Advances in fuel-cell technology and a commitment from the German government to build a fueling network mean automakers haven't given up on hydrogen
No self-respecting automaker would have dared appear without a zippy-looking plug-in prototype at the annual Frankfurt Auto Show in September. Amid all the hype about electric cars, it was a surprise to hear Daimler Chief Executive Officer Dieter Zetsche declare that hydrogen fuel cells, not batteries, are the ultimate way to move beyond oil. "The chances further down the road seem to me better on the fuel-cell side than on the battery-electric side," Zetsche told reporters at the show on Sept. 15. Hydrogen, he said, beats electric batteries at moving cars long distances without refueling. Hydrogen can also power big, roomy sedans much more readily than batteries.
Hydrogen was much hyped early in the decade only to be upstaged by hybrids and electrics. Yet on Sept. 10, the German government, along with Daimler (DAI) and a group of energy companies including Royal Dutch Shell (RDS.A) announced plans to build 1,000 hydrogen filling stations in Germany by 2015. Two days earlier, automakers including Toyota (TM), Ford (F), General Motors, and Hyundai called on energy companies to build an international network of hydrogen filling stations. By then, automakers say, there could be hundreds of thousands of vehicles on the road that use fuel cells to convert hydrogen to electrical power, with no emissions except steam.
Electric cars will probably be commercially available sooner than hydrogen cars, and they certainly enjoy higher public awareness. But little-noticed advances have helped hydrogen regain credibility with carmakers. Daimler and other companies like Honda Motor (HMC) have reduced the size of hydrogen fuel-cell systems to the point that they fit into a standard midsize car. Honda has 35 test versions of its FCX Clarity fuel-cell cars on Japanese and U.S. roads. Daimler's prototype, a hydrogen-powered Mercedes B-Class compact, can travel 240 miles before taking three minutes to refuel.
A New Kind of Hybrid?
By contrast, battery-powered test versions of BMW's Mini can travel a little over 100 miles before they need a three-hour recharge. The ideal combination may turn out to be a hydrogen hybrid that runs on a battery for shorter trips, while drawing on the fuel cell for longer jaunts. The technologies complement each other since both use electric motors to drive the wheels and require sophisticated software to work.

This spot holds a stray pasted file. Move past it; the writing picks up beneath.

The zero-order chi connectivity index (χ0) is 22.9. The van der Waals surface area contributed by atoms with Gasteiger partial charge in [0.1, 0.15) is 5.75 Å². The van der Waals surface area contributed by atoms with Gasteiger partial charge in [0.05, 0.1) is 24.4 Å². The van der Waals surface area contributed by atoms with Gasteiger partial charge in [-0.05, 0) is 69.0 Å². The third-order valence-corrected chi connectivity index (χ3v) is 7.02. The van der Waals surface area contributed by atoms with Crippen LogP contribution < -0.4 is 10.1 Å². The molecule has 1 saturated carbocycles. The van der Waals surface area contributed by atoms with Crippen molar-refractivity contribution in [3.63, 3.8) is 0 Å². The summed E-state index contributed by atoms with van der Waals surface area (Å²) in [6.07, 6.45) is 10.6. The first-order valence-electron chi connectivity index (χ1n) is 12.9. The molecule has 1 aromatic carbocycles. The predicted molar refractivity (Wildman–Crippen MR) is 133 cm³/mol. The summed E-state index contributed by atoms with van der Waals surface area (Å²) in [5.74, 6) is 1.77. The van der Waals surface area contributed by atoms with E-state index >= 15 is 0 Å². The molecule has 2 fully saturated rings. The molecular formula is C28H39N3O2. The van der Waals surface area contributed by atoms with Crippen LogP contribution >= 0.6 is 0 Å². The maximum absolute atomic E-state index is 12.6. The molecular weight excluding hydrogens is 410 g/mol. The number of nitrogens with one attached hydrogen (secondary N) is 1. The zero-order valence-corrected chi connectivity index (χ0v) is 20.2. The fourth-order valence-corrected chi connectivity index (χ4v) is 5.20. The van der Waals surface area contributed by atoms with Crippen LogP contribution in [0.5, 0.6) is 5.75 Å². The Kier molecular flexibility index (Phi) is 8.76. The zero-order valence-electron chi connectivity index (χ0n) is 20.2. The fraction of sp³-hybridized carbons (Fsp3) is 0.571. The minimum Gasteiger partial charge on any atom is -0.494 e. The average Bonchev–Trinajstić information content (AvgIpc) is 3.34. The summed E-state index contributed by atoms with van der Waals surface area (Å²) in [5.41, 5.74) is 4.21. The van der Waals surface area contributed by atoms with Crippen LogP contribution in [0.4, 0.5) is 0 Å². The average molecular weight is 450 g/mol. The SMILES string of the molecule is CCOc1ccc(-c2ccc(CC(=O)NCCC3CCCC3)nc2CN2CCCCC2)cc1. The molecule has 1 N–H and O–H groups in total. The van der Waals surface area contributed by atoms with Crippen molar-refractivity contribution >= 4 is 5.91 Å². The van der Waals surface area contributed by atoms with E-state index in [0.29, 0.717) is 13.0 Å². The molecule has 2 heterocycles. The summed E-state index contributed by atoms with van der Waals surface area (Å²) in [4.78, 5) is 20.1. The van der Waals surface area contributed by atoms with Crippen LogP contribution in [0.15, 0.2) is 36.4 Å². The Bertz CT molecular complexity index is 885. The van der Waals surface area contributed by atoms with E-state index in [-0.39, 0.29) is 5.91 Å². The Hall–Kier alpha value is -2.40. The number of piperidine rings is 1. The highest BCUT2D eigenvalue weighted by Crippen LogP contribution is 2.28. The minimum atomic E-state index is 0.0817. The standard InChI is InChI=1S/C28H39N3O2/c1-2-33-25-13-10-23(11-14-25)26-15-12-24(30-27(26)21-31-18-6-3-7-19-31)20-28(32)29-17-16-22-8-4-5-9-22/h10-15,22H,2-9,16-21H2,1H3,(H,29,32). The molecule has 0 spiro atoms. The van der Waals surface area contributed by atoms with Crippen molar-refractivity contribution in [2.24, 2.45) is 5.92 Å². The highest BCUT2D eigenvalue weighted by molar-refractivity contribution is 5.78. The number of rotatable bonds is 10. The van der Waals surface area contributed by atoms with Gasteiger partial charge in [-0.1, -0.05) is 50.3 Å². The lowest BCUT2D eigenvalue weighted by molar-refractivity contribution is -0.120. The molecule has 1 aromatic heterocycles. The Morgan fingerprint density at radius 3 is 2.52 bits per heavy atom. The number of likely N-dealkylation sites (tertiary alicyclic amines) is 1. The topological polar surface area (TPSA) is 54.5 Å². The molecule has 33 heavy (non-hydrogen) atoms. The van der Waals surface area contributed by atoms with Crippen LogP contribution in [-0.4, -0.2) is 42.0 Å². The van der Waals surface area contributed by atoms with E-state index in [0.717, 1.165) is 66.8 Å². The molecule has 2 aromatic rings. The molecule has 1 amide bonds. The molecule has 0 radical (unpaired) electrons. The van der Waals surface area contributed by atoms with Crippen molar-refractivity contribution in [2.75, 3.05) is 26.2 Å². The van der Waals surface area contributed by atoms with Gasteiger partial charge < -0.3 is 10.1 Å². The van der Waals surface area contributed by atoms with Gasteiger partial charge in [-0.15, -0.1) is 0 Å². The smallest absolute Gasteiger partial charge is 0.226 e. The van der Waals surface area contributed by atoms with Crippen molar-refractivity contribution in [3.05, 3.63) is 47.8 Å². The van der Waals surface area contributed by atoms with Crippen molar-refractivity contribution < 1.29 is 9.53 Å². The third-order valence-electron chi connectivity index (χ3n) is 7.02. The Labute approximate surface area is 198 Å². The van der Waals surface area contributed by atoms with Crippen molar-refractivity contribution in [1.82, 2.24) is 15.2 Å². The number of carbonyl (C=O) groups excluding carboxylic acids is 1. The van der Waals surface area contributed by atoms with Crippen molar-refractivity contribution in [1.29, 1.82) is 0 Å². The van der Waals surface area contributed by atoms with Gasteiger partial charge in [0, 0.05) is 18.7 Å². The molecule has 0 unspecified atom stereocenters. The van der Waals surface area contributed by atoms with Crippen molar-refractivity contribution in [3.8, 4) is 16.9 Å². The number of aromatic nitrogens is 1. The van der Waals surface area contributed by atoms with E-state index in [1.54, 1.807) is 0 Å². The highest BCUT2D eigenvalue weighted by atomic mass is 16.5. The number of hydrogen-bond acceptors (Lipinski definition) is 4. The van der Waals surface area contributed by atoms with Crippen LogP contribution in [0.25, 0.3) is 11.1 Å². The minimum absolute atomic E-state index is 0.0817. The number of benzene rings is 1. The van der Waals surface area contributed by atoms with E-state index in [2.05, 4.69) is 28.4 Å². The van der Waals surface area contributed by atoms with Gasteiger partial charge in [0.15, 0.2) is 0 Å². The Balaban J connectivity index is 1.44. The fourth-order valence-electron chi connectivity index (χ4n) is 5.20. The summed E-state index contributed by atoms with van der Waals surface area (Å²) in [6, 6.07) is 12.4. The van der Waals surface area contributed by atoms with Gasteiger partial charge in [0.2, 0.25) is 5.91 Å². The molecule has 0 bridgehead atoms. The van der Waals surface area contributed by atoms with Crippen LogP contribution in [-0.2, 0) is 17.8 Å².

Government money helps drive the technology. Germany is expected to cover half of the $2.6 billion cost of creating a hydrogen-fueling network. And the cost of generating an hour of electricity with a hydrogen fuel cell has recently dropped more than 20%, to $78. A drop to $30 is possible by 2015, which would make hydrogen competitive with gasoline.
Plenty of people still doubt that fuel cells are practical. "Explain to me where the energy comes from to produce the hydrogen," says Rupert Stadler, CEO of Volkswagen's (VOWG.DE) Audi unit. The central problem is to produce hydrogen in a way that doesn't cancel out the environmental gains. Most hydrogen available today is refined from natural gas. Deployed in a fuel-cell car, such hydrogen cuts CO2 emissions 30% more than a diesel engine—significant, but hardly revolutionary. That's why U.S. automakers put more emphasis on battery-powered cars such as GM's Volt: Its gasoline engine provides power on longer trips.
But automakers continue to invest in hydrogen, since they fear batteries will be practical only for short-range city runabouts. Car execs also doubt that drivers, especially in the U.S., will give up their long-distance land yachts. "Although batteries are evolving, I don't think they can catch up with fuel cells," says Honda CEO Takanobu Ito. So what technology do you pick? Both. To ignore either one, Zetsche warns, "would be extremely risky."